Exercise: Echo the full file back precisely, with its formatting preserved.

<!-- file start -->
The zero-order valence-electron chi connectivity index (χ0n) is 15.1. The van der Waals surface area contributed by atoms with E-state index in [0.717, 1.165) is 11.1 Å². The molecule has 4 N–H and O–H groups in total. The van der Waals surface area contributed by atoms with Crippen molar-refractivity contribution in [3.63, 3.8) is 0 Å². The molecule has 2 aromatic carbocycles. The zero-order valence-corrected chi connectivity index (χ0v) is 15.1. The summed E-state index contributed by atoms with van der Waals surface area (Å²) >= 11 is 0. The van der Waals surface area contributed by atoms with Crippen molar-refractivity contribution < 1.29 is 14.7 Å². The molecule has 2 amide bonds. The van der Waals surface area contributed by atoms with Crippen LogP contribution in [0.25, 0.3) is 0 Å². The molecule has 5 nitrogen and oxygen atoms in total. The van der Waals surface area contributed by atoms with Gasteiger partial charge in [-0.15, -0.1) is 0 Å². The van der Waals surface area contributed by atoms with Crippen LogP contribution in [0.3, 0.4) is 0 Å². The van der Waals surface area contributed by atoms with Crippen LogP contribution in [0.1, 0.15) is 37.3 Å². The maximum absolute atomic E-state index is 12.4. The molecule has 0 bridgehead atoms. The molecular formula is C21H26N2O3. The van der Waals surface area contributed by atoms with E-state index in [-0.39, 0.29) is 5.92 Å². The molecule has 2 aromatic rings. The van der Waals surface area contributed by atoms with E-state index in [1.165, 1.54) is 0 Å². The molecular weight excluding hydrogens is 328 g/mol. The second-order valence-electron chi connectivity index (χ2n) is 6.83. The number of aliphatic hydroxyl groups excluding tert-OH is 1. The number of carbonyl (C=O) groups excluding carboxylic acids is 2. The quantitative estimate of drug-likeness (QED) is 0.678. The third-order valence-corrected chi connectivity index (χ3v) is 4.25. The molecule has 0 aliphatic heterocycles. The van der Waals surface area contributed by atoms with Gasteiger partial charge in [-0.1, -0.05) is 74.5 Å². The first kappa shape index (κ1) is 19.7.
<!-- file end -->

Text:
The zero-order valence-electron chi connectivity index (χ0n) is 15.1. The van der Waals surface area contributed by atoms with E-state index in [0.717, 1.165) is 11.1 Å². The molecule has 4 N–H and O–H groups in total. The van der Waals surface area contributed by atoms with Crippen molar-refractivity contribution in [3.63, 3.8) is 0 Å². The molecule has 2 aromatic carbocycles. The zero-order valence-corrected chi connectivity index (χ0v) is 15.1. The summed E-state index contributed by atoms with van der Waals surface area (Å²) >= 11 is 0. The van der Waals surface area contributed by atoms with Crippen molar-refractivity contribution < 1.29 is 14.7 Å². The molecule has 2 amide bonds. The van der Waals surface area contributed by atoms with Crippen LogP contribution in [0.25, 0.3) is 0 Å². The molecule has 5 nitrogen and oxygen atoms in total. The van der Waals surface area contributed by atoms with Gasteiger partial charge in [-0.15, -0.1) is 0 Å². The van der Waals surface area contributed by atoms with Crippen LogP contribution in [0.3, 0.4) is 0 Å². The van der Waals surface area contributed by atoms with Crippen LogP contribution in [0.1, 0.15) is 37.3 Å². The maximum absolute atomic E-state index is 12.4. The molecule has 0 bridgehead atoms. The molecular formula is C21H26N2O3. The van der Waals surface area contributed by atoms with E-state index in [-0.39, 0.29) is 5.92 Å². The molecule has 2 aromatic rings. The van der Waals surface area contributed by atoms with E-state index in [1.165, 1.54) is 0 Å². The molecular weight excluding hydrogens is 328 g/mol. The second-order valence-electron chi connectivity index (χ2n) is 6.83. The number of aliphatic hydroxyl groups excluding tert-OH is 1. The number of carbonyl (C=O) groups excluding carboxylic acids is 2. The quantitative estimate of drug-likeness (QED) is 0.678. The third-order valence-corrected chi connectivity index (χ3v) is 4.25. The molecule has 0 aliphatic heterocycles. The van der Waals surface area contributed by atoms with Gasteiger partial charge in [-0.1, -0.05) is 74.5 Å². The first kappa shape index (κ1) is 19.7.